Mendocino County workers take CEO and Board of Supervisors to task over continued inaction
The County's inaction on its staffing crisis paints a picture of incompetence or indifference to the needs of its most vulnerable.
Mendocino County workers once again rallied and flooded the Board of Supervisors meeting last Tuesday, October 18, as county administration continues to claim ignorance about its budget — despite abundant evidence that its finances are healthy – and pays lip service to its workers while refusing to address the staffing crisis that is driving more and more of them away.
Budgets are a reflection of values and priorities. The County’s refusal to prioritize county services and those who provide them reveals a disdain for county employees and residents alike. As overworked, underpaid, frustrated county employees jump ship for nearby counties or the private sector, critical services are not reaching the county’s most vulnerable residents — at-risk children, seniors, people with disabilities, and low-income families — in a timely manner.
Time is often of the essence for these residents. This summer, an infant who was on the radar of family and children services tragically died after being abandoned outside on a day with triple-digit heat. The department currently has a 36% vacancy rate and has lost six more employees in just the last two weeks, leaving social workers with unmanageable caseloads and making it all but impossible to investigate reports and take action in every case as quickly as circumstances require.
Said Leif Farr, an SEIU 1021 shop steward and long-time county mapping/computer specialist, during public comment: ”On my coffee break, I walk outside here, and I see the fantastic parking lot being built out here between general services and the administration building. Boy, that sure is one class A parking lot. What was the priority in spending money on that? As opposed to spending money on employees? That’s the kind of thing that is disheartening.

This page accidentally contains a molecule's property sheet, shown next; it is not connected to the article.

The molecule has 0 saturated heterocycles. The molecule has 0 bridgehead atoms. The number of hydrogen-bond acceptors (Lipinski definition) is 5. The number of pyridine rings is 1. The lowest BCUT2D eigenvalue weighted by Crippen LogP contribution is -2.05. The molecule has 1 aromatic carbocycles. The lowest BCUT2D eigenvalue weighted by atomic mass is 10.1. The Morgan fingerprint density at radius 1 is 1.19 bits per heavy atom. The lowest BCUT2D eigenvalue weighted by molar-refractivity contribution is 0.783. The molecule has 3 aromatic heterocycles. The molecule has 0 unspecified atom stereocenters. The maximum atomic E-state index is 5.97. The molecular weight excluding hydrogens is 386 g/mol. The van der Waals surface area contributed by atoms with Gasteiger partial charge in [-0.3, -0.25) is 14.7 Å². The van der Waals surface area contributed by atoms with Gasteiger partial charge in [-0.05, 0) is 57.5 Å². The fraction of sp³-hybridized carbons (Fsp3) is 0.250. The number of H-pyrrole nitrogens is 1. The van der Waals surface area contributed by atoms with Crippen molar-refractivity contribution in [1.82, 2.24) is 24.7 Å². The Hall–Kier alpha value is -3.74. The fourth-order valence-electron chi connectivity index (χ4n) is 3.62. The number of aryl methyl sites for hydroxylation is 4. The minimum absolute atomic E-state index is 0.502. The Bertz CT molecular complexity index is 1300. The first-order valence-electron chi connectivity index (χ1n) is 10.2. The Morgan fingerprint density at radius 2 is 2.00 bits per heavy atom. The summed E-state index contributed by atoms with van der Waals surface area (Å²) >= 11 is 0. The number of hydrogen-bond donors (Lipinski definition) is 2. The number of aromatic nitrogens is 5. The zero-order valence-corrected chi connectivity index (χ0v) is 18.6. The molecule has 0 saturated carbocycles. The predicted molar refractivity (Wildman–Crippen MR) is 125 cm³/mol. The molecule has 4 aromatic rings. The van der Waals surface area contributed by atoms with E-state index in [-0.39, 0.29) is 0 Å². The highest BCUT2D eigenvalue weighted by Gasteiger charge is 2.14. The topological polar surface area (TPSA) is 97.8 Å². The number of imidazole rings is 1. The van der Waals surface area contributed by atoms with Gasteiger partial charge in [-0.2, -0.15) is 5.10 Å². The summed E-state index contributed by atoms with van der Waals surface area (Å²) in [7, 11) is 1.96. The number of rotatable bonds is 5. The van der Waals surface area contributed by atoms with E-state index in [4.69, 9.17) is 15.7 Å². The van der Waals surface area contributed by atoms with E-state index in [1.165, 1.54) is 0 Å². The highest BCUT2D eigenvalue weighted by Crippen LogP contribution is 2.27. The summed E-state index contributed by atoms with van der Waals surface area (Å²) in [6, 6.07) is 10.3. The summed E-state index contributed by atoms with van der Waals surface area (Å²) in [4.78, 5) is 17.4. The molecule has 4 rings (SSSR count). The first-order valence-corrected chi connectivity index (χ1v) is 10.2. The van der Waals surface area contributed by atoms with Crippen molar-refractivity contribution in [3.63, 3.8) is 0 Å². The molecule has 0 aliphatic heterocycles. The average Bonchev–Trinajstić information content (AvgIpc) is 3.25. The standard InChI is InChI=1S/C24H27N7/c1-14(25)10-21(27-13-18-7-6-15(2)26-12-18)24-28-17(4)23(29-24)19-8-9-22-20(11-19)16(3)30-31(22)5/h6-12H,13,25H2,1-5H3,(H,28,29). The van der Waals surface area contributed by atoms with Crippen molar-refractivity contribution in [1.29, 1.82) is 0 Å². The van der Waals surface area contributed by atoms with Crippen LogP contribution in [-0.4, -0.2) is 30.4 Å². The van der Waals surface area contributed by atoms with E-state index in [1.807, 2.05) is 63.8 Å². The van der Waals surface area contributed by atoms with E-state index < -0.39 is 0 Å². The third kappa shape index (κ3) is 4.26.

“It’s also very disheartening to negotiate with a negotiating team that can’t make any decisions,” Farr continued. “First thing off the bat, they say that the county is broke, they have no money. Well, how did they hire you? I have worked for the county for a long time and it’s been a while since this problem has happened. In the past, our employees would sit down with the CEO and the human resources director and negotiate a contract. They did not hire outside firms. And we reach a compromise. But the whole structure of negotiating now is you are talking to people who have no stake in the matter. They will get their paycheck whether we get a contract or not.”
“At Tuesday’s Board of Supervisors meeting, Chair Williams said he was worried that if the Board approved a reasonable COLA, it might result in lay-offs,” said SEIU 1021 Mendocino County Chapter President Julie Beardsley during public comment. ”I question who they would lay off? Staffing levels that are funded out of the general fund are so low if you laid anyone off, there would literally be no one to do the work. County facilities would turn into a ghost town.
“On the other hand, the people who work in social services, behavioral health, and public health are funded by state and federal money. Yes, there is a small contribution the county makes to each position, but those positions actually bring money into the county,” continued Beardsley. ”So there is no excuse not to have those departments fully staffed. The dithering the CEO’s office and the Board of Supervisors are engaging in is totally unnecessary. And yes, it’s time to put your employees before a new parking lot!”
Contract negotiations have been going on since April, with county administration stubbornly insisting, despite plenty of evidence to the contrary, that they cannot afford a cost-of-living adjustment to slow the exodus of county workers amid record inflation and a chronic housing shortage.